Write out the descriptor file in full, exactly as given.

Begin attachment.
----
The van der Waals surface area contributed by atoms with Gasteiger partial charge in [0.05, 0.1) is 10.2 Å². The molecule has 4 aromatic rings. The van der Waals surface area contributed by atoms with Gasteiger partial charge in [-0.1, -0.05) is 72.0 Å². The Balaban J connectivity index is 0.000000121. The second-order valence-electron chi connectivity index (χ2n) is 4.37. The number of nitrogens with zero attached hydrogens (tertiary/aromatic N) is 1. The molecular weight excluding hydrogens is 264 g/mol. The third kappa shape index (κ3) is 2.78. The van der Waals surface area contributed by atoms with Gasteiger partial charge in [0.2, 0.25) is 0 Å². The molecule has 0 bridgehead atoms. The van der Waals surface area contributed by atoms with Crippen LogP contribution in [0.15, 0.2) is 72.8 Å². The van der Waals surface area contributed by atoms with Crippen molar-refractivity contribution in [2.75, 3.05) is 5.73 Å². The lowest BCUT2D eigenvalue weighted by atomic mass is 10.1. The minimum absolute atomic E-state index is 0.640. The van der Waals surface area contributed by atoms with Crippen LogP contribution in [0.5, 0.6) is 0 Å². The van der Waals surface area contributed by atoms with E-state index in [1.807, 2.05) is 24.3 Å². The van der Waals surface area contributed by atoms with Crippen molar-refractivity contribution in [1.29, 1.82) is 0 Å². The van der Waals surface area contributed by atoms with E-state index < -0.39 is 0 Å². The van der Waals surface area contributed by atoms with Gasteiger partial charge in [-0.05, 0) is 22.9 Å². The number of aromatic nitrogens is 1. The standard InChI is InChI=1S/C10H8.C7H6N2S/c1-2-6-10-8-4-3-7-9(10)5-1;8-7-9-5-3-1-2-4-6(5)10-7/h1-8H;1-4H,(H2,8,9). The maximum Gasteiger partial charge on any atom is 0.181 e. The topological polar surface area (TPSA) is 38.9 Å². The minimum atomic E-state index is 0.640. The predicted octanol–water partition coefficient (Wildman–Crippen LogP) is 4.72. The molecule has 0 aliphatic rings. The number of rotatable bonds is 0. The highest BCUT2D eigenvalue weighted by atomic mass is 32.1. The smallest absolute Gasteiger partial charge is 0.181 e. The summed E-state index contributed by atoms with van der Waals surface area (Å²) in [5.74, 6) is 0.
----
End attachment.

The van der Waals surface area contributed by atoms with Gasteiger partial charge in [0.05, 0.1) is 10.2 Å². The molecule has 4 aromatic rings. The van der Waals surface area contributed by atoms with Gasteiger partial charge in [-0.1, -0.05) is 72.0 Å². The Balaban J connectivity index is 0.000000121. The second-order valence-electron chi connectivity index (χ2n) is 4.37. The number of nitrogens with zero attached hydrogens (tertiary/aromatic N) is 1. The molecular weight excluding hydrogens is 264 g/mol. The third kappa shape index (κ3) is 2.78. The van der Waals surface area contributed by atoms with Gasteiger partial charge in [0.2, 0.25) is 0 Å². The molecule has 0 bridgehead atoms. The van der Waals surface area contributed by atoms with Crippen LogP contribution in [0.15, 0.2) is 72.8 Å². The van der Waals surface area contributed by atoms with Crippen molar-refractivity contribution in [2.75, 3.05) is 5.73 Å². The lowest BCUT2D eigenvalue weighted by atomic mass is 10.1. The minimum absolute atomic E-state index is 0.640. The van der Waals surface area contributed by atoms with Crippen LogP contribution in [0.5, 0.6) is 0 Å². The van der Waals surface area contributed by atoms with E-state index in [1.807, 2.05) is 24.3 Å². The van der Waals surface area contributed by atoms with Crippen molar-refractivity contribution in [1.29, 1.82) is 0 Å². The van der Waals surface area contributed by atoms with E-state index < -0.39 is 0 Å². The van der Waals surface area contributed by atoms with Gasteiger partial charge in [-0.05, 0) is 22.9 Å². The number of aromatic nitrogens is 1. The standard InChI is InChI=1S/C10H8.C7H6N2S/c1-2-6-10-8-4-3-7-9(10)5-1;8-7-9-5-3-1-2-4-6(5)10-7/h1-8H;1-4H,(H2,8,9). The maximum Gasteiger partial charge on any atom is 0.181 e. The topological polar surface area (TPSA) is 38.9 Å². The minimum atomic E-state index is 0.640. The predicted octanol–water partition coefficient (Wildman–Crippen LogP) is 4.72. The molecule has 0 aliphatic rings. The number of rotatable bonds is 0. The highest BCUT2D eigenvalue weighted by atomic mass is 32.1. The smallest absolute Gasteiger partial charge is 0.181 e. The summed E-state index contributed by atoms with van der Waals surface area (Å²) in [5.74, 6) is 0.